And now I should start doing the normal routine again. I should clean the aquariums, do some laundry, unpack the rest of my stuff, read all the about 400 new email messages in my mailbox and sort out an ugly flame war on a mailing list whose list mom I am, but perhaps I first solve a couple of little puzzles. Or perhaps two dozen. Or...
- excellent organization
- a roomy place for competitions, oxygen didn't run short there
- a nice, quiet hotel
- cheap prices, very good beer and wine - and lots of them
- beautiful, warm weather
- it was so fun to see that there are at least over a hundred of similar weirdos in the world like I am!
- the results could have been all the time on a wall of the hotel lobby, for example
- some of the puzzle explanations were rather long and in too complicated English.
if I make it to the Finnish team next year, I promise:
- to practise more and with more variable types of puzzles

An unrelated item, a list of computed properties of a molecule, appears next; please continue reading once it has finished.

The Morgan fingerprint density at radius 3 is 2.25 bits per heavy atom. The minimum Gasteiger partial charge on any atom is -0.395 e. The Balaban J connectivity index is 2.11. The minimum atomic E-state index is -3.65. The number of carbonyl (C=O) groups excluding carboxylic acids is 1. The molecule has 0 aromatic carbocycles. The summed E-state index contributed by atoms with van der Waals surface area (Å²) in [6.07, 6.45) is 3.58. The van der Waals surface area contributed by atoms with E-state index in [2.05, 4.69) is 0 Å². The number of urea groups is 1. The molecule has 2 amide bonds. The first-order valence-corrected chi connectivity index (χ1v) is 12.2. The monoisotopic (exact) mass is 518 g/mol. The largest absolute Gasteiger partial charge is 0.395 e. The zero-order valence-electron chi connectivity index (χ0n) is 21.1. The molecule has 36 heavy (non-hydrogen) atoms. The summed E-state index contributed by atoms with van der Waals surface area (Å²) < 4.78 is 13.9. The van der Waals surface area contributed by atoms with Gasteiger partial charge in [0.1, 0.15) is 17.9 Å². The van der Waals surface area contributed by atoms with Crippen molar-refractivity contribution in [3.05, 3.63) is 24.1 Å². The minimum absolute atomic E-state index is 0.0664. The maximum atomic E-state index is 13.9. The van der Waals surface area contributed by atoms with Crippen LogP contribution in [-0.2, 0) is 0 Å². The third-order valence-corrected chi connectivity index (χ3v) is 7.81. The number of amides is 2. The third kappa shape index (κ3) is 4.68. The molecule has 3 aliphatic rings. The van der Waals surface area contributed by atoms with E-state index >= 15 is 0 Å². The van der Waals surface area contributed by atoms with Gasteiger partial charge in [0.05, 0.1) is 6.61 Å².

- to tell the first-timers of the team things I would have wanted to know this year
- to be present for the whole information meeting, or make sure that at least one team member is there
- to mingle more with other teams from the first days, not just during the parties
- to get in better physical shape - no problems with puzzle solving and boozing, but not enough energy for partying
- not to irritate my team members by telling them about every new bird I see
- not to tell anybody, especially the Canadians, that "Blame Canada" is their national anthem.
You are welcome ask me anything about puzzle hobby in Finland (and about anything else, if you like). My email address is email@example.com